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Hillary Clinton's schedule filled with visits to Ohio. But where is Donald Trump?

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Posted at 4:00 AM, Jun 27, 2016
and last updated 2016-06-27 04:00:08-04

CINCINNATI -- Donald Trump has now visited Scotland more than Ohio since becoming the Republican Party's presumptive nominee. 

And, with Hillary Clinton set to make her third visit to Ohio today in less than two weeks, some Ohio Republicans are privately asking why Trump hasn't rallied in the state since March. 

Trump’s campaign has been slow to launch in Ohio, one of the most coveted swing states in the general election.

Just last week, Trump hired his first staffer in the state. But the hire still lags far behind both Clinton’s campaign organization in the state and the traditional timeline of campaign operations in previous years.

“One candidate is running your typical campaign and the other one is doing nothing,” said Lee Hannah, a political science professor at Wright State University. “Clinton is running a typical presidential campaign. It looks profound because of what Trump is not doing.”

Ohio Rep. Niraj Antani was the first Ohio intern the Mitt Romney campaign hired back in 2012, when Romney was the Republican Party’s nominee.

Antani’s start date for his gig with the campaign? May 19, 2012.

He can rattle off a list of dates from that summer:

June 9: Romney opens his campaign headquarters in Ohio
June 14: Romney makes a stop in Cincinnati
June 17: Romney launched a three-day bus tour in the state.

So when Antani fast forwards to this election, he’s worried that Trump just hired his first Ohio staffer last week.

“Don’t tell me we need to be unified when you’re not running a campaign,” Antani, a Republican who is up for re-election this fall, said of Trump. “I’m a political person; I appreciate people who put forth good campaigns and I don’t see it right now.”

Antani fears Trump’s absence might handicap some Ohio Republicans. When Clinton has visited in recent weeks, for example, she’s had Ted Strickland or Sen. Sherrod Brown by her side. That gives those lower office seekers access to large crowds and media spotlight.

But Ohio Republicans will have trouble grabbing that same kind of attention without a visit from Trump.

The Ohio GOP is pressing forward – without Trump – on campaign efforts for the general election. The party hired 50 full-time field staffers working in the state to campaign on behalf of Republicans running for office, a spokeswoman for the party said. Those staffers are campaigning for dozens of Republicans on the ticket, from Trump to Republican Sen. Rob Portman.

Still, Trump hasn’t visited the state since March 14 – a day before he lost in the Ohio primary – and he has yet to open a campaign headquarters there.

That’s surprising to Gary Cates, a former Ohio Senator and Butler County resident who volunteered in states around the country for Gov. John Kasich’s presidential campaign.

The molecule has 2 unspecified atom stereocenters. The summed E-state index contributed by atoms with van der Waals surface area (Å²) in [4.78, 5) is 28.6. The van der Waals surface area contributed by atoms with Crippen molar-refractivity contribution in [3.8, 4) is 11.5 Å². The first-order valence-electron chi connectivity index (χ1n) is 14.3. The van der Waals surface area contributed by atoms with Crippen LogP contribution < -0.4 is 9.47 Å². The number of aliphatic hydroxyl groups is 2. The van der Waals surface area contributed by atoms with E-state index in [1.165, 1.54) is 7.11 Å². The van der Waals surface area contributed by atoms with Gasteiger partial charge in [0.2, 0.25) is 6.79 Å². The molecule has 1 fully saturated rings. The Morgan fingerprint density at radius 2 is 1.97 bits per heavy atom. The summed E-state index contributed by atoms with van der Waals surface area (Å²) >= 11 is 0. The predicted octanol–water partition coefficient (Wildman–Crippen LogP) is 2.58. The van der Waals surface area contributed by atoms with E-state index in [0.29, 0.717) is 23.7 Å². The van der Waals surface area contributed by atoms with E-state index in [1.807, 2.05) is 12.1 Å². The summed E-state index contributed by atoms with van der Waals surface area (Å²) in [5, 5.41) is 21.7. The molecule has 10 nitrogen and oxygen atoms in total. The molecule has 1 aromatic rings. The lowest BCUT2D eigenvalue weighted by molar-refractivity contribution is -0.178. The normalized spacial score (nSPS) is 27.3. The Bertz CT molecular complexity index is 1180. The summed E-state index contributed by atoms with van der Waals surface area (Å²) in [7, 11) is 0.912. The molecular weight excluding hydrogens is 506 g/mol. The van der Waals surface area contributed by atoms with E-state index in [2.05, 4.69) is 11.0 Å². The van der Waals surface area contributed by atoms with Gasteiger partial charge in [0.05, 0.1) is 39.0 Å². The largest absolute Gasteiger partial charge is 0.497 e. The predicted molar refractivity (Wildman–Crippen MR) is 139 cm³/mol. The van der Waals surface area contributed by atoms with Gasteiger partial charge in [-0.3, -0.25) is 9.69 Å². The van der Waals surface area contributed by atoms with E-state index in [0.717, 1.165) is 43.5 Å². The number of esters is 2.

“I’m dismayed we haven’t seen any more organization put forth by (Trump) at this point,” Cates said. “The Clinton people, they have a well-oiled machine on a local level. It’s just a question of whether Trump catches up to her.”

Clinton, for example, has hired a state director and press secretary, among other paid positions. Last week, the Hillary Clinton campaign announced a six-week TV ad buy in eight states, including Ohio. And, a Cincinnati campaign office will open early next month, according to a spokeswoman for the campaign. The Democratic Party also has 100 full-time staffers working the ground game in Ohio.

The moves signal she is taking Ohio seriously but it could also mean she’s nervous about how well she’ll do here.

Trump is counting on Midwestern, white voters – including ones here in Ohio – to put him in the White House, Jared Kamrass a political strategist for Rivertown Strategies.

“They’re not going to take Ohio for granted,” Kamrass said of the Clinton campaign. “These things are a turnout game – it’s all about who can turn out their voters the best … Ohio has not gotten substantially more diverse since 2012.” 

And, Clinton is likely trying to put the Ohio media spotlight on her ahead of the Republican National Convention in Cleveland. Ohio reporters, television crews and photographers will put the spotlight on the GOP party – and its nominee – for a week straight.

“Know that Trump is going to get a lot of free media attention, because the convention is in Ohio, she might be trying to cut that off,” Hannah said.

Steve Rentschler, a Trump supporter who lives in Sycamore Township, said he’ll start fretting about Trump’s campaign strategy if he doesn’t pick up campaigning here after the convention.

Rentschler said he works with Trump’s businesses and has seen, firsthand, that he hires good people who will run a strong campaign in Ohio.

“He’s starting to get on a roll now,” Rentschler, who plans to volunteer for the campaign later this summer, said. “He’s starting to get his staff together … I think he’ll surprise people. He’s been a winner – he is a winner.”